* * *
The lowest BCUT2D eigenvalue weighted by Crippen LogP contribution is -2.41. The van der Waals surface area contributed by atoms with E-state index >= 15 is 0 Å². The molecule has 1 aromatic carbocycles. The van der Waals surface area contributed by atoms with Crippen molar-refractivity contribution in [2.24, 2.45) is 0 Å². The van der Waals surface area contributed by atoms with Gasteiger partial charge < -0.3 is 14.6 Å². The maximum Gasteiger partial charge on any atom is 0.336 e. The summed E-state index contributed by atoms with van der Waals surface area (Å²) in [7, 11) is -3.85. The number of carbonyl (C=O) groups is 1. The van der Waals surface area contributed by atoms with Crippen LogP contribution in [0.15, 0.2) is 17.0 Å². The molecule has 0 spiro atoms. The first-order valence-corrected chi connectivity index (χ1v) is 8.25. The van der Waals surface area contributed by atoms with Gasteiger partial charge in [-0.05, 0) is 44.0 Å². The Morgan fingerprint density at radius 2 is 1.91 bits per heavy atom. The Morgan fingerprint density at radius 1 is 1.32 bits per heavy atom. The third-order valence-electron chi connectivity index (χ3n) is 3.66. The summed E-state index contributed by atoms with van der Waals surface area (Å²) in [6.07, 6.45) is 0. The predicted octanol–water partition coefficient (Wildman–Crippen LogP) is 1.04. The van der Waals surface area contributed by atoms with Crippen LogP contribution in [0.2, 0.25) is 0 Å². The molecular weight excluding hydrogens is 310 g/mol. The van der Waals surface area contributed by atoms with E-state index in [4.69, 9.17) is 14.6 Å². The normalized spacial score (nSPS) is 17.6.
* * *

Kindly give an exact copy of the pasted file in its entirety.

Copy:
The lowest BCUT2D eigenvalue weighted by Crippen LogP contribution is -2.41. The van der Waals surface area contributed by atoms with E-state index >= 15 is 0 Å². The molecule has 1 aromatic carbocycles. The van der Waals surface area contributed by atoms with Crippen molar-refractivity contribution in [2.24, 2.45) is 0 Å². The van der Waals surface area contributed by atoms with Gasteiger partial charge < -0.3 is 14.6 Å². The maximum Gasteiger partial charge on any atom is 0.336 e. The summed E-state index contributed by atoms with van der Waals surface area (Å²) in [7, 11) is -3.85. The number of carbonyl (C=O) groups is 1. The van der Waals surface area contributed by atoms with Crippen LogP contribution in [0.15, 0.2) is 17.0 Å². The molecule has 0 spiro atoms. The first-order valence-corrected chi connectivity index (χ1v) is 8.25. The van der Waals surface area contributed by atoms with Gasteiger partial charge in [-0.05, 0) is 44.0 Å². The Morgan fingerprint density at radius 2 is 1.91 bits per heavy atom. The Morgan fingerprint density at radius 1 is 1.32 bits per heavy atom. The third-order valence-electron chi connectivity index (χ3n) is 3.66. The summed E-state index contributed by atoms with van der Waals surface area (Å²) in [6.07, 6.45) is 0. The predicted octanol–water partition coefficient (Wildman–Crippen LogP) is 1.04. The van der Waals surface area contributed by atoms with Crippen LogP contribution in [0.2, 0.25) is 0 Å². The molecular weight excluding hydrogens is 310 g/mol. The van der Waals surface area contributed by atoms with E-state index in [4.69, 9.17) is 14.6 Å². The normalized spacial score (nSPS) is 17.6.